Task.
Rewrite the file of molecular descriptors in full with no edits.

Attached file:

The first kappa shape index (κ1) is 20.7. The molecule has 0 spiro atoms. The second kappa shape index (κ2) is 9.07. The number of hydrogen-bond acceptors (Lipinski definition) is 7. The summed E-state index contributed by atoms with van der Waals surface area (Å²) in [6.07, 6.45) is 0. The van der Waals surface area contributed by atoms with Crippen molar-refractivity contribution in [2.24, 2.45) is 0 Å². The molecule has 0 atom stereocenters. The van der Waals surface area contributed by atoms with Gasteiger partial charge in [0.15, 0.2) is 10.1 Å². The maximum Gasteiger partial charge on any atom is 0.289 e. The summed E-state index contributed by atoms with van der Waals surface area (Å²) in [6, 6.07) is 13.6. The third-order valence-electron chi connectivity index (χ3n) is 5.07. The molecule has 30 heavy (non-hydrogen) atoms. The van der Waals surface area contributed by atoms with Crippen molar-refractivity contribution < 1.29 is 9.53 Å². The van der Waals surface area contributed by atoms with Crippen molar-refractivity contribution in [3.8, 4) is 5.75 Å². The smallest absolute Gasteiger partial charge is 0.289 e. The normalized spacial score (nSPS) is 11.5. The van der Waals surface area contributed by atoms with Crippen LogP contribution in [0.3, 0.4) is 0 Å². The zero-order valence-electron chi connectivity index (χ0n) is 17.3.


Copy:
The first kappa shape index (κ1) is 20.7. The molecule has 0 spiro atoms. The second kappa shape index (κ2) is 9.07. The number of hydrogen-bond acceptors (Lipinski definition) is 7. The summed E-state index contributed by atoms with van der Waals surface area (Å²) in [6.07, 6.45) is 0. The van der Waals surface area contributed by atoms with Crippen molar-refractivity contribution in [2.24, 2.45) is 0 Å². The molecule has 0 atom stereocenters. The van der Waals surface area contributed by atoms with Gasteiger partial charge in [0.15, 0.2) is 10.1 Å². The maximum Gasteiger partial charge on any atom is 0.289 e. The summed E-state index contributed by atoms with van der Waals surface area (Å²) in [6, 6.07) is 13.6. The third-order valence-electron chi connectivity index (χ3n) is 5.07. The molecule has 30 heavy (non-hydrogen) atoms. The van der Waals surface area contributed by atoms with Crippen molar-refractivity contribution < 1.29 is 9.53 Å². The van der Waals surface area contributed by atoms with Crippen molar-refractivity contribution in [3.8, 4) is 5.75 Å². The smallest absolute Gasteiger partial charge is 0.289 e. The normalized spacial score (nSPS) is 11.5. The van der Waals surface area contributed by atoms with Crippen LogP contribution in [0.3, 0.4) is 0 Å². The zero-order valence-electron chi connectivity index (χ0n) is 17.3.